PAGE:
ISSUES OF FAITH: Cut away what holds growth back

IT’S FEBRUARY AND time to begin pruning the vineyards in Eastern Washington where we get our grapes.

Wine vines are by nature nearly wild, even if “domesticated” like Cabernet Sauvignon or Riesling.

Anybody around here who has a grape vine knows what I mean.

Grapes grow uncontrollably and many a cute sprig from the nursery can take over an arbor in a few years and maybe with no grapes to show for its vigor — unless it is pruned.

In a commercial vineyard, pruning is essential.

As an example, long, now-dormant branches that grew last season might shade fruit this year if not removed.

More importantly, fruit quality is directly related to the amount of fruit each vine is allowed to produce.

With a trained eye and experience, each fruiting cane will be pruned to only two buds.

With more buds, the vine will produce more grapes, but each cluster will be smaller and not as flavorful — not a good result for making the best wine.

This year, the season of pruning and the Christian season of Lent overlap, and the purposes are similar.

Pruning is a paring back for better fruit.

Lent is traditionally a time to “give up” or pare back on something you really like in memory of the suffering of Jesus to come in 40 days. But it can also be a time to intentionally trim things that are keeping you from bearing better fruit.

In the Gospel of John in Chapter 15 (NIV), the author quotes Jesus saying: “I am the true vine, and my father is the gardener. He cuts off every branch in me that bears no fruit, while every branch that does bear fruit he prunes so that it will be even more fruitful.”

Pruning sounds a bit painful if you are a vine, and metaphorically ourselves, but I came across a whimsical thought written by Margaret Wyllie that described pruning from the vine’s perspective.

Part of her muse goes like this:

But the gardener is so gentle and kind in the way he prunes. It sometimes make me laugh as he cuts away the dead wood, that I never even knew was there. He can see what stops my growth and understands why I can’t. He knows just the right way to cut away what needs to go and leave room and energy for the good branches to grow good fruit. I can get so worn down with the weight of dead branches.

I do urge you, when you’re called to take time out and be pruned, don’t hesitate. Just step aside, give yourself over to the master gardener and watch the fruit grow.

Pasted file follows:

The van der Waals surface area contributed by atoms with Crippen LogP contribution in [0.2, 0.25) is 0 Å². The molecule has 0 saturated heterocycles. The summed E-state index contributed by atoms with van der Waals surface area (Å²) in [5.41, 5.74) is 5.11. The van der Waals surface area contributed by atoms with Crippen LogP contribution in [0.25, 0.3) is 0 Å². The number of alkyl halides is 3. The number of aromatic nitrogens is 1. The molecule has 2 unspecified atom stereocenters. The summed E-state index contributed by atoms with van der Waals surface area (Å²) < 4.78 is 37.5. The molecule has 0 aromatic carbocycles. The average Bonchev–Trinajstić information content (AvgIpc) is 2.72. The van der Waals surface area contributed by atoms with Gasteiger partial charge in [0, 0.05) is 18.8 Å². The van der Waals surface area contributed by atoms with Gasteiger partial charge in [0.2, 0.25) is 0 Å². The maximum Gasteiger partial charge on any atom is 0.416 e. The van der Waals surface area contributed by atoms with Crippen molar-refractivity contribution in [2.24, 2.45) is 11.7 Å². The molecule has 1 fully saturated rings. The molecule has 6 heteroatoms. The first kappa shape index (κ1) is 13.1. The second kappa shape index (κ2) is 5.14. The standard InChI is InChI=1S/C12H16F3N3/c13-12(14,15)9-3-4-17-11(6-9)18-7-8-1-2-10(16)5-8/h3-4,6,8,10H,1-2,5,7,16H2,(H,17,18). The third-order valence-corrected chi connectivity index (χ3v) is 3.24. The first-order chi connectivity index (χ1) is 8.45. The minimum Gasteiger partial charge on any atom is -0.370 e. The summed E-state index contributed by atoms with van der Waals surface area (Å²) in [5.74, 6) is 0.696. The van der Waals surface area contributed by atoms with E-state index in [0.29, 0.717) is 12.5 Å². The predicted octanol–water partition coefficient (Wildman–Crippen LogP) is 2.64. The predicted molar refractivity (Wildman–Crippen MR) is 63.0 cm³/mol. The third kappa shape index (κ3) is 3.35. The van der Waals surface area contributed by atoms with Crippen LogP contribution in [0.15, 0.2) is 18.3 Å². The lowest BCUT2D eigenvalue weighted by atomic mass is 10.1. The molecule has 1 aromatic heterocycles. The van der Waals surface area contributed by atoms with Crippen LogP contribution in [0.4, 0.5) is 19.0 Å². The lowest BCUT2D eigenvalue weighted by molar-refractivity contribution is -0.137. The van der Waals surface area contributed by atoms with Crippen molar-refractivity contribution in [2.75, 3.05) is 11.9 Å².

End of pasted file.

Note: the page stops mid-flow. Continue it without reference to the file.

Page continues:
Lent or not, this should still be time for pruning plants and life.

Pruning in the garden for the plant’s health and to let the summer sunshine into the heart of the tree for the ripest of fruit. But even if you don’t have a garden, consider buying a pair of pruning clippers over Lent.

Keep them in view as a metaphor for what can be cut out of your life that will let you see the sun better. The sun is waiting to be let in, too.

_________

Issues of Faith is a rotating column by religious leaders on the North Olympic Peninsula. Don Corson is an Ordained Deacon in the Lutheran Church (ELCA) and the winemaker for a local winery. He is also the minister for Prince of Peace Lutheran Church in Forks. His email is ccwinemaker@gmail.com.

More in Life

OPEN’s Spring Tack Sale is Saturday, 9 a.m. to 3 p.m., 251 Roupe Road (off Hooker Road). Proceeds benefit rescued horses, minis, ponies (such as the one pictured with grossly overgrown hooves) and donkeys. Western and English saddles, saddle pads, halters, sheets, bits, bridles; western jewelry, clothes, boots and more. (photo by Valerie Jackson)
HORSEPLAY: Clean up after yourself and your horse

CLEAN UP ON aisle 7! Remember: Unlike a grocery store clerk who… Continue reading

The Olympic Kiwanis Club reports that its recent electronics recycling event was even more popular than planned for.
Kiwanis recycling event a success

The Olympic Kiwanis Club reports that its recent electronics recycling event in… Continue reading

Future Chefs contest names cooking contest winners

Sodexo and the Port Angeles School District have announced… Continue reading

A GROWING CONCERN: Get the dirt on soil

SINCE WE TALKED extensively about you growing your own award-winning vegetables, we… Continue reading

ISSUES OF FAITH: Finding solace in song

WHEN OUR DAUGHTER Maggie died, I found so much comfort in listening… Continue reading

OUUF speaker scheduled

The Rev. Bruce Bode will present “Are All Humans… Continue reading

The Rev. Pam Douglas-Smith.
Unity in Port Townsend planning for Sunday services

The Rev. Pam Douglas-Smith will present “Love is Orange:… Continue reading

The Rev. Cindy Akana
Program scheduled for OUUF on Sunday

The Rev. Cindy Akana will present “Nurturing Your Inner… Continue reading

Andrew May/For Peninsula Daily News   
Now is the perfect time to lay down some rich, organic compost and rake in a high quality grass seed for a beautiful lawn come summer.
A GROWING CONCERN: Garden chore list grows in spring

SPRING HAS SPRUNG, the grass has risen, now’s the time to get… Continue reading

Some of the evidence recovered when they were arrested.
BACK WHEN: Jail break on the Olympic Peninsula

THE STORIES OF life and crime can take many twists and turns.… Continue reading

ISSUES OF FAITH: Be a bastion of truth against the onslaught of lies

“A lie can travel half way around the world while the truth… Continue reading

Weekend hybrid program planned

Ari Ostlie will present “The Wealth of Spirit” at… Continue reading